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Consumers Are Taking Action Against Shrinkflation

shrinkflation action
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EDITOR'S NOTE: Shrinkflation action abounds in your local grocery store. That loaf of bread just got smaller. Your cereal package shrunk. And your fresh coffee creamer probably got watered down. Meanwhile, the price of these shrunk goods remains “stable,” meaning that they didn’t rise. Still, a large majority of Americans aren’t buying it (literally). Among these groups, the Boomers and Xers have had enough; they’ve lived through it once before in the 1970s and 1980s. Millennials are just now discovering this magical disappearing act. What are consumers to do? They’re exercising their competitive buying power, dropping well-established brands with high price tags for lower-cost alternatives. That’s the role that competition plays in a market system. Now, only if the Fed allowed competition to play a role in the actual economy instead of attempting to manipulate it, then perhaps we’d be better off.

Many grocery stores are shrinking the size of their packages while keeping prices the same or even raising them, a phenomenon known as “shrinkflation.” Consumers are unpleased about shrinkflation and taking action.

Consumers aren’t happy with the development. And while some are just accepting it, others are not and are combating it.

More than half (54%) of U.S. adults have seen, read or heard something about shrinkflation and nearly two-thirds (64%) are worried about it, according to a survey by research firm Morning Consult.

Among age groups, the percentages for those who are aware of shrinkflation are 62% for baby boomers (born 1946-64), 53% for Generation Z (born 1997-2001) and 47% for millennials (born 1981-1996).

As for income groups, 63% of those with annual household income of less than $50,000 are concerned about shrinkflation, 66% of those with income of $50,000 to $99,000, and 67% of those with income of $100,000 or more.

When it comes to individual grocery categories, 64% of adults are concerned about shrinkflation for snacks, 47% for pantry items, 45% for frozen foods and 42% for meat.

Consumer Response: 'Loss of Loyalty'

Not all consumers are taking it lying down. 

“While there are some purchases where consumers feel like they have no choice but to absorb inflationary increases, our data show that many are taking action to mitigate price pressures at the grocery store,” Morning Consult said.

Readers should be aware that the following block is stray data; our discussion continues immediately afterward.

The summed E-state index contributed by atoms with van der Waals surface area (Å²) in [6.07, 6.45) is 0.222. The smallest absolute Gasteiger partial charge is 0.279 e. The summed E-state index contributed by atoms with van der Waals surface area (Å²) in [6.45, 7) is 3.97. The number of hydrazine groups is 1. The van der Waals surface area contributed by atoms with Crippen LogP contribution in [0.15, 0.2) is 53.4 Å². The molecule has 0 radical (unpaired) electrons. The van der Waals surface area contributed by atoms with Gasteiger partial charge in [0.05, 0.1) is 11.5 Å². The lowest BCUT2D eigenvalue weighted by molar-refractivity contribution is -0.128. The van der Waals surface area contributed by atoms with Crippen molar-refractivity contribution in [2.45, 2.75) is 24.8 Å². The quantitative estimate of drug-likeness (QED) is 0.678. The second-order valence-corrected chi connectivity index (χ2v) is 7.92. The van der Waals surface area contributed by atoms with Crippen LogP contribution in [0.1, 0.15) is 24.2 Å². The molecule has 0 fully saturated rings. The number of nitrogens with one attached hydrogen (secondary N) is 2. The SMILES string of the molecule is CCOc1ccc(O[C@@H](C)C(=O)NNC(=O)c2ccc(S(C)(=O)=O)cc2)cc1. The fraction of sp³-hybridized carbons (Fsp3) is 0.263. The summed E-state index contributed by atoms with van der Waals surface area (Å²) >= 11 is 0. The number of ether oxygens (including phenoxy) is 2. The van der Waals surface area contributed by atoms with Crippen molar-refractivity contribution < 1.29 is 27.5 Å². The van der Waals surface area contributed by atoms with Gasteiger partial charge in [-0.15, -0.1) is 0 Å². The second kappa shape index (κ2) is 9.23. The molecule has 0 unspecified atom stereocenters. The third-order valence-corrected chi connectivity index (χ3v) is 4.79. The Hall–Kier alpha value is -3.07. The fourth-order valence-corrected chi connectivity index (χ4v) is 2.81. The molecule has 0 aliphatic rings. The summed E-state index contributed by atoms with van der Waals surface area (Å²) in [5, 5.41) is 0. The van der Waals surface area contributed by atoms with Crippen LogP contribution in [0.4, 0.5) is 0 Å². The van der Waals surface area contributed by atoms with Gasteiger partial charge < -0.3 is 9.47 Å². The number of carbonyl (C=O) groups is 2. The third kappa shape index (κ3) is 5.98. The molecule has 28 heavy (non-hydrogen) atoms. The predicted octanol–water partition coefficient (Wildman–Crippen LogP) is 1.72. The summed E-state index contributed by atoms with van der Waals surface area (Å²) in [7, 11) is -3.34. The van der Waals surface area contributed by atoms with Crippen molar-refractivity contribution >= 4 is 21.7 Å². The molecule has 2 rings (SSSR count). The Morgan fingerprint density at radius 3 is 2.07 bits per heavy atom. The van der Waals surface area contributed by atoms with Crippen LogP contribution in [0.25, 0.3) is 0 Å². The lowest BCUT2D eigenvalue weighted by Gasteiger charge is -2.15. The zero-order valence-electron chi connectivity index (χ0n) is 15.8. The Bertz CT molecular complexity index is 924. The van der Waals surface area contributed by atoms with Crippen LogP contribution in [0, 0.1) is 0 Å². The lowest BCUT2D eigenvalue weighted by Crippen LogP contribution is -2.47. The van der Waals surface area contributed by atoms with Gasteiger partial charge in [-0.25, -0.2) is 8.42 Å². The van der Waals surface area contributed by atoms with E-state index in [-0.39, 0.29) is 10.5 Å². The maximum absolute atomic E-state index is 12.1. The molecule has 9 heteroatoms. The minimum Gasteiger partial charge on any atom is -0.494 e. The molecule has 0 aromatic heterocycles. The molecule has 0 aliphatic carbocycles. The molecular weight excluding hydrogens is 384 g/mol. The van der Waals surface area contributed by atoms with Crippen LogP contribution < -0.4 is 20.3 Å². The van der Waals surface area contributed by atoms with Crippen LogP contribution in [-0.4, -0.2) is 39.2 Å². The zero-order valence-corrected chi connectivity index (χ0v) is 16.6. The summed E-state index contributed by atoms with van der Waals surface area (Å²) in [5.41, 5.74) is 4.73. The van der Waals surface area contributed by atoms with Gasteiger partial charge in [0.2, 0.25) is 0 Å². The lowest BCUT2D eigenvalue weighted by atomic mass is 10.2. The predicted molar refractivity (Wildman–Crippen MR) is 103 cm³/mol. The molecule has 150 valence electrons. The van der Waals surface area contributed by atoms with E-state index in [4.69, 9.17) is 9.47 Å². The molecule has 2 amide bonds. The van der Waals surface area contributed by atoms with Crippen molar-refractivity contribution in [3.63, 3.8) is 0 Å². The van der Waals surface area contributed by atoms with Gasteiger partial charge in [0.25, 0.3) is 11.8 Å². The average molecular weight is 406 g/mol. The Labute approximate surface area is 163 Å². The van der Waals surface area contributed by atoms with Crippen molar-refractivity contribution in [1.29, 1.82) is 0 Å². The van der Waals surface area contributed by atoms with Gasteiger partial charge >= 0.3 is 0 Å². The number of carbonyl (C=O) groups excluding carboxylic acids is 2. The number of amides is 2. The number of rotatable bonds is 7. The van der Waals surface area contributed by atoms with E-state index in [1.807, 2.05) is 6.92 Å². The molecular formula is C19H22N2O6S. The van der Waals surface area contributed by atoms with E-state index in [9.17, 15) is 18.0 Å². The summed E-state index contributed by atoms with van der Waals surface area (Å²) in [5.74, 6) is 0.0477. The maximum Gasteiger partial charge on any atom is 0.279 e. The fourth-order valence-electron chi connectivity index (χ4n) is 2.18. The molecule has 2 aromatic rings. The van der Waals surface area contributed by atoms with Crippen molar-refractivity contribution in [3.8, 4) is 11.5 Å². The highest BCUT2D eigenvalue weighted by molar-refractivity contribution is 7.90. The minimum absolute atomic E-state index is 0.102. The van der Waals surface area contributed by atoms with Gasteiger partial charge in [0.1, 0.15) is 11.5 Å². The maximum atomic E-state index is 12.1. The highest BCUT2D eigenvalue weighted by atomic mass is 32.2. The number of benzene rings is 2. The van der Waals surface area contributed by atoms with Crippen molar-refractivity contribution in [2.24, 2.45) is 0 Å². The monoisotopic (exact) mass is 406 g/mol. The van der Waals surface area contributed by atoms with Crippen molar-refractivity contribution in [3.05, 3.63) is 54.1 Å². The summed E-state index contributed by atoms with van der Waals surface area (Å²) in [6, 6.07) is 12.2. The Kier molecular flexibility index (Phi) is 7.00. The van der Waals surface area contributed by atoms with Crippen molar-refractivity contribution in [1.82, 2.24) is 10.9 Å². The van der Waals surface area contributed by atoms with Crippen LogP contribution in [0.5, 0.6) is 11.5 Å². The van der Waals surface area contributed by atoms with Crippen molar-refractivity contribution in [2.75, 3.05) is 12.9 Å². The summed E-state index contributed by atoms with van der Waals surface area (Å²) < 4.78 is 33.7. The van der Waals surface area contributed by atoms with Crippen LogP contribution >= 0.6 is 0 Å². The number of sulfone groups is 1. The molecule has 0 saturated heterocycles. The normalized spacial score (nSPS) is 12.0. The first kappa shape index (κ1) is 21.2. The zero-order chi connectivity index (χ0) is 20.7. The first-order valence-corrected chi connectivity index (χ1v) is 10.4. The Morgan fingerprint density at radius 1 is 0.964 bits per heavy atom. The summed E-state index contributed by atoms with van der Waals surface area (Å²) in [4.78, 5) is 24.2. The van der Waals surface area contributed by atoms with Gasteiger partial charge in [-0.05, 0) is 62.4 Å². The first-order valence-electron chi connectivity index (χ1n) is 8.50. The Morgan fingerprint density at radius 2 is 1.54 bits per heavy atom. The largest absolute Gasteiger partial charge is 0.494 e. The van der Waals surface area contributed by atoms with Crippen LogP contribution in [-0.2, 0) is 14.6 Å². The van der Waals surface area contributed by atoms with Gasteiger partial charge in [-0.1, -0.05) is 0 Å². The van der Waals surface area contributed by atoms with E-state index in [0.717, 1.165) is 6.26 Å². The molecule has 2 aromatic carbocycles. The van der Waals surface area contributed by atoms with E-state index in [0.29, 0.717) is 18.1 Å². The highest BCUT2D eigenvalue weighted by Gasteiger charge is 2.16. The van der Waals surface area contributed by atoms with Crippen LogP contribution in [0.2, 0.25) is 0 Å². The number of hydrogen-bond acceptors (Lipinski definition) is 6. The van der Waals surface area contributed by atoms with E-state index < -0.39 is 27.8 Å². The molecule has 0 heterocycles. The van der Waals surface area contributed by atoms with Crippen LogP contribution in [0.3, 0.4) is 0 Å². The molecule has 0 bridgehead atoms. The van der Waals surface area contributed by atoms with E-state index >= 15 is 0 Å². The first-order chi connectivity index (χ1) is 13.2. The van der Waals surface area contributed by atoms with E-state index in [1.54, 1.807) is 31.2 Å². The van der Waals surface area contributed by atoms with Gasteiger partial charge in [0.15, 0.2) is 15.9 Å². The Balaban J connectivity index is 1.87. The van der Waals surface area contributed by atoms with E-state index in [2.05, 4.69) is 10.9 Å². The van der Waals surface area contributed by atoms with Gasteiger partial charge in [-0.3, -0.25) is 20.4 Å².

A total of 48% of consumers said they elected to buy a different brand when they encountered shrinkflation, and 49% chose a generic product instead.

“Those in the lower and middle income ranges (52% and 48%, respectively) were more likely to opt for generic products than those in high-income households (41%),” the report said.

Meanwhile, 30% of adults said they stopped purchasing specific brands when they noticed shrinkflation. “This loss of loyalty might be hard for brands to recover,” the report said.

Substitute Products

That’s because “while food and beverage as a category is highly trusted, it’s also highly substitutable,” the survey said. 

“Consumers named food and beverage first among the industries where they have switched brands when companies lost their trust.”

As for plain old inflation, consumer prices soared 8.5% in the 12 months through July. At the same time, spending is holding up, at least in dollar terms.

report on July consumer payments by Bank of America Institute, the bank’s internal think tank, showed that total payments in BofA’s network rose 7% in July from a year earlier.

Credit- and debit-card spending, which account for more than 20% of total payments, gained 8% year over year in July, while card spending per household climbed 5.3%.

“The nominal spending growth rate on Bank of America cards has held up, demonstrating steady resilience,” the report said. But “real [inflation-adjusted] card spending continues to be under pressure.”

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